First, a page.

It is too late. The debt must be repaid, and the taxes to repay it will depress our economy for half a century. Politicians discovered they could buy votes with debt after the first world war. It has not stopped since. But, the good news is that we are all in the same boat. Even the politicians.

0

Paul R Getto 3 years, 7 months ago

My father figured this out a long time ago: Buy everything with cash except a house. Pay off the house as quickly as possible and stay in it. Otherwise, if you don't have the money in your pocket to buy something, you can live without it. Not the "American Way," I realize, but still good advice.

0

Jimo 3 years, 7 months ago

Basic knowledge about economic matters has long been a gapping hole in secondary education. I suppose this is a result of thinking of these students as children who don't need any understanding of financial matters.

I would go so far as to suggest a standard year long curricula with one semester devoted to principles of economics and the other to practical financial issues.

The economics portion could teach basic concepts such as supply and demand, the role money, finance and banking in the economy, how businesses deal with costs, efficiencies of production, markets, regulation, etc. This is an important focus as these are future voters who will be asked to make decisions about these issues but often are armed with little more than vague impressions and slogans. This could be tied in well with Civics.

The practical portion could explain how to apply for a car loan, how to open a bank account, how credit cards and other types of consumer credit work, how income taxes operate, sales taxes, property taxes, student loans, etc. Few high school students do these things but within a few years many students will do all of these things but have no means of learning about them other than self-education.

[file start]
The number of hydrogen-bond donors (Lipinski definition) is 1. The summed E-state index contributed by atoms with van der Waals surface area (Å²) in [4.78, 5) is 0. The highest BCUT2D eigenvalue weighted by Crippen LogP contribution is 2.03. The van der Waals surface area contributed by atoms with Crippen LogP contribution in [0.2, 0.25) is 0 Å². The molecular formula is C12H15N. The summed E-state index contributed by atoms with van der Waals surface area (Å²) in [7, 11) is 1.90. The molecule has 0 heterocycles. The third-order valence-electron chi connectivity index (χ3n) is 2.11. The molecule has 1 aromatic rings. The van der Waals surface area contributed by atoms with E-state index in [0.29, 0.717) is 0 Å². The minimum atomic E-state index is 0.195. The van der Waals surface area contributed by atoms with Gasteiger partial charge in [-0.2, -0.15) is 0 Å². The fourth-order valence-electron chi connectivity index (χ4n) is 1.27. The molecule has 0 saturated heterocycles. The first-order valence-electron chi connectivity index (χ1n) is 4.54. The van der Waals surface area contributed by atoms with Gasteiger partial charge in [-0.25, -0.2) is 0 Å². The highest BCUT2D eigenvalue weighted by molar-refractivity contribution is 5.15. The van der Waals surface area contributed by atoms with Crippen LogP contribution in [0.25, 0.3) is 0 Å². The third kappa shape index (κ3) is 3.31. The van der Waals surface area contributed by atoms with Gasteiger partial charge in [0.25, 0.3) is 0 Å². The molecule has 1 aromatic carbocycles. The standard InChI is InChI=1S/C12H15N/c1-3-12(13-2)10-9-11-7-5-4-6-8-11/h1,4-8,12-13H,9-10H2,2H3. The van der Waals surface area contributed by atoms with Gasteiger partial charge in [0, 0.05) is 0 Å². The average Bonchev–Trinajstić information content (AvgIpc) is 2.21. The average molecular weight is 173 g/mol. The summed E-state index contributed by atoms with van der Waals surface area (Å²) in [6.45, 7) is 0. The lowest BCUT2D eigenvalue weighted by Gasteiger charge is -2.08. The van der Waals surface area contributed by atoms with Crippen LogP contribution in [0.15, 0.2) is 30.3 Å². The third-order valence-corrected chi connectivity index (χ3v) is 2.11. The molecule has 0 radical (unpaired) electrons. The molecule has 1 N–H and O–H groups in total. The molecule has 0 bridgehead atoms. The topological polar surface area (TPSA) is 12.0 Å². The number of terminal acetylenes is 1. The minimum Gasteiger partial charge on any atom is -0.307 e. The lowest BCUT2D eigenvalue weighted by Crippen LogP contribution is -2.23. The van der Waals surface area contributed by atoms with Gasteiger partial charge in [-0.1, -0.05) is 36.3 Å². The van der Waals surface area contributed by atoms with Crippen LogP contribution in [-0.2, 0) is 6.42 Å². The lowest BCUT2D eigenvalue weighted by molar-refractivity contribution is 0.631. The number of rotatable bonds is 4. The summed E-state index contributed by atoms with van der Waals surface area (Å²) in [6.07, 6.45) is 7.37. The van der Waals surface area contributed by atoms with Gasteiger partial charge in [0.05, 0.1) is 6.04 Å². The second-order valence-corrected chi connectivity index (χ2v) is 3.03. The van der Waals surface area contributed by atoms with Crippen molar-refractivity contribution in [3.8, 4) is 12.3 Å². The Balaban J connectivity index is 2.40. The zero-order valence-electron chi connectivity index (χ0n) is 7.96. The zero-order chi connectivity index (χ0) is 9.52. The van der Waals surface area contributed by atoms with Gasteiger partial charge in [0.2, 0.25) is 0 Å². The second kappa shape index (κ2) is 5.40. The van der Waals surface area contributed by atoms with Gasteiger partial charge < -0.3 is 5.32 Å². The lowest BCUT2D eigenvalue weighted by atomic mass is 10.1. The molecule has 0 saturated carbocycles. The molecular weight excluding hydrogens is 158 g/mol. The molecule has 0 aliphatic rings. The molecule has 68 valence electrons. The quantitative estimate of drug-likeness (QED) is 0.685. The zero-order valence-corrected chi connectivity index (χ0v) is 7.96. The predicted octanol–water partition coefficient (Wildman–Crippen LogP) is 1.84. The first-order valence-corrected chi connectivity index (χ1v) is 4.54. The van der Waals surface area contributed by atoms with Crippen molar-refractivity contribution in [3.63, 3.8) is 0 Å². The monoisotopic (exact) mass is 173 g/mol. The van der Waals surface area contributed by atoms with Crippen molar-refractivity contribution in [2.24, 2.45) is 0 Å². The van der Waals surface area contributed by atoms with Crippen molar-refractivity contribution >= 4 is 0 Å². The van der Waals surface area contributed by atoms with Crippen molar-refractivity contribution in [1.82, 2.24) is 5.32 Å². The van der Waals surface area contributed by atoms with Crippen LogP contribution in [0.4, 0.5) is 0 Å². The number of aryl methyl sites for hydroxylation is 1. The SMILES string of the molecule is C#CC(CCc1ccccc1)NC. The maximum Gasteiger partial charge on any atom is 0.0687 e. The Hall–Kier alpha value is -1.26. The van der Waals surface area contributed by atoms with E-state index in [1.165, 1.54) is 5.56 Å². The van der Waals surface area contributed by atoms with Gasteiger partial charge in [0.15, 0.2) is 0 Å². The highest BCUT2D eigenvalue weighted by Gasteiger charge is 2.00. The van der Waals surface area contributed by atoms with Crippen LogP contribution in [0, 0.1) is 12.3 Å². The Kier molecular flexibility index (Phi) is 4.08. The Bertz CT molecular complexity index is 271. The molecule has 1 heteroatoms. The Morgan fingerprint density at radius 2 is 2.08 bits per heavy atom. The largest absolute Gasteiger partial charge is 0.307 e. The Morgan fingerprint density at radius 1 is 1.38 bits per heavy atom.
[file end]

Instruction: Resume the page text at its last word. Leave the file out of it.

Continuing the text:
0

nobody1793 3 years, 7 months ago

If only I could find some information about sales and coupons for local stores...

0

IndusRiver 3 years, 7 months ago

Since it's the banks, credit card companies, and government agencies that commit fraud and theft, why do I need classes? I don't. Lawrence, KS. needs to flush the toilet and get rid of Dennis Moore.

0

KU_cynic 3 years, 7 months ago

A little financial literacy among the Kansas legislature would help, too. They need to understand, for example, the extent to which they are lying to tax payers and state employees about the financial health of the KPERS system, and then do something about it.

0

lawrenceguy40 3 years, 7 months ago

It's going to be an uphill battle to try to get messages of frugality and common-sense financial practices across while we have people like dennis moore on a Committee advising folks. Get a panel of fiscally responsible people. If dennis moore, or his bum chum barry o, lectured me on personal financial responsibility, I couldn't shout hypocrisy fast enough.

78

0

avoice 3 years, 7 months ago

It's going to be an uphill battle to try to get messages of frugality and common-sense financial practices across while people are still being bombarded relentlessly with advertisements enticing them to spend-spend-spend. The only way to curb the spending frenzy is to curb the messages that compel people to do so. Until that is in check, no amount of financial education is going to override the subliminal, brainwashing effects of ubiquitous advertising.

0

Fairness930 3 years, 7 months ago

On this same subject, Leticia Gradington has been named program director of Student Money Management Services at the University of Kansas. She began work Aug. 16. Gradington has a master’s of business administration from Baker University and a bachelor’s from KU. The new office is located in the Kansas Union and its website is money.ku.edu.

0

Commenting has been disabled for this item.